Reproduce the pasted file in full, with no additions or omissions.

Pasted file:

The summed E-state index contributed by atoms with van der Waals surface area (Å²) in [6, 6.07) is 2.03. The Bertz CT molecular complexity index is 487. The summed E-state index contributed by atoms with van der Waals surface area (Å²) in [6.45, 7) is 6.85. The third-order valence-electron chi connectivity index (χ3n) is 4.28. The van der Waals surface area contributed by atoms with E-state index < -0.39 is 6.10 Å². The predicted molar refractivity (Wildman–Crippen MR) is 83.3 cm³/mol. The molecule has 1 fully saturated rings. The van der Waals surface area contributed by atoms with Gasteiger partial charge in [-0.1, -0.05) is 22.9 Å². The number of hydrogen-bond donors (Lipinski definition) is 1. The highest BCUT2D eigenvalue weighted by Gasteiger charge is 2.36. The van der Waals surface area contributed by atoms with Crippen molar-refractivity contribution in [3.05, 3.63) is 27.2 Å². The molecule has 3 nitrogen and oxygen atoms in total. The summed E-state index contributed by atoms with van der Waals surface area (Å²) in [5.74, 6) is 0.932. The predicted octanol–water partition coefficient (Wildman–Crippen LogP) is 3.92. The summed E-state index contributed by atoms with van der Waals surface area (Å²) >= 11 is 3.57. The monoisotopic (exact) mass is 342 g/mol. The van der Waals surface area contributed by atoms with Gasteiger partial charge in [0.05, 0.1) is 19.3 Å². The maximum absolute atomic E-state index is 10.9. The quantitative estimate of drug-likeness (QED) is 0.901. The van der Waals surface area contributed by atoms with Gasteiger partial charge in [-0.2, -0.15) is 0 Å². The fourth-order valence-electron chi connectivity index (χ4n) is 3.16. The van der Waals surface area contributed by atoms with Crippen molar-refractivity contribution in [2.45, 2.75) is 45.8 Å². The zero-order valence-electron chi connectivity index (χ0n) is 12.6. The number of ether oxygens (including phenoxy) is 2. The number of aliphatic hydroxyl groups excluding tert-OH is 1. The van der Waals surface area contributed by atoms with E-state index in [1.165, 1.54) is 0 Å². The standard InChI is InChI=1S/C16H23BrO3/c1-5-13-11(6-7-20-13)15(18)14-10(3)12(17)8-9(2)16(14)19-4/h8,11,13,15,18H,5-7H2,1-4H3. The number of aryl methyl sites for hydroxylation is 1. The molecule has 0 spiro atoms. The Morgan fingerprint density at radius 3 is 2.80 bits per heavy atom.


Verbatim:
The summed E-state index contributed by atoms with van der Waals surface area (Å²) in [6, 6.07) is 2.03. The Bertz CT molecular complexity index is 487. The summed E-state index contributed by atoms with van der Waals surface area (Å²) in [6.45, 7) is 6.85. The third-order valence-electron chi connectivity index (χ3n) is 4.28. The van der Waals surface area contributed by atoms with E-state index < -0.39 is 6.10 Å². The predicted molar refractivity (Wildman–Crippen MR) is 83.3 cm³/mol. The molecule has 1 fully saturated rings. The van der Waals surface area contributed by atoms with Gasteiger partial charge in [-0.1, -0.05) is 22.9 Å². The number of hydrogen-bond donors (Lipinski definition) is 1. The highest BCUT2D eigenvalue weighted by Gasteiger charge is 2.36. The van der Waals surface area contributed by atoms with Crippen molar-refractivity contribution in [3.05, 3.63) is 27.2 Å². The molecule has 3 nitrogen and oxygen atoms in total. The summed E-state index contributed by atoms with van der Waals surface area (Å²) in [5.74, 6) is 0.932. The predicted octanol–water partition coefficient (Wildman–Crippen LogP) is 3.92. The summed E-state index contributed by atoms with van der Waals surface area (Å²) >= 11 is 3.57. The monoisotopic (exact) mass is 342 g/mol. The van der Waals surface area contributed by atoms with Gasteiger partial charge in [0.05, 0.1) is 19.3 Å². The maximum absolute atomic E-state index is 10.9. The quantitative estimate of drug-likeness (QED) is 0.901. The van der Waals surface area contributed by atoms with Gasteiger partial charge in [-0.2, -0.15) is 0 Å². The fourth-order valence-electron chi connectivity index (χ4n) is 3.16. The van der Waals surface area contributed by atoms with Crippen molar-refractivity contribution in [2.45, 2.75) is 45.8 Å². The zero-order valence-electron chi connectivity index (χ0n) is 12.6. The number of ether oxygens (including phenoxy) is 2. The number of aliphatic hydroxyl groups excluding tert-OH is 1. The van der Waals surface area contributed by atoms with E-state index in [1.165, 1.54) is 0 Å². The standard InChI is InChI=1S/C16H23BrO3/c1-5-13-11(6-7-20-13)15(18)14-10(3)12(17)8-9(2)16(14)19-4/h8,11,13,15,18H,5-7H2,1-4H3. The number of aryl methyl sites for hydroxylation is 1. The molecule has 0 spiro atoms. The Morgan fingerprint density at radius 3 is 2.80 bits per heavy atom.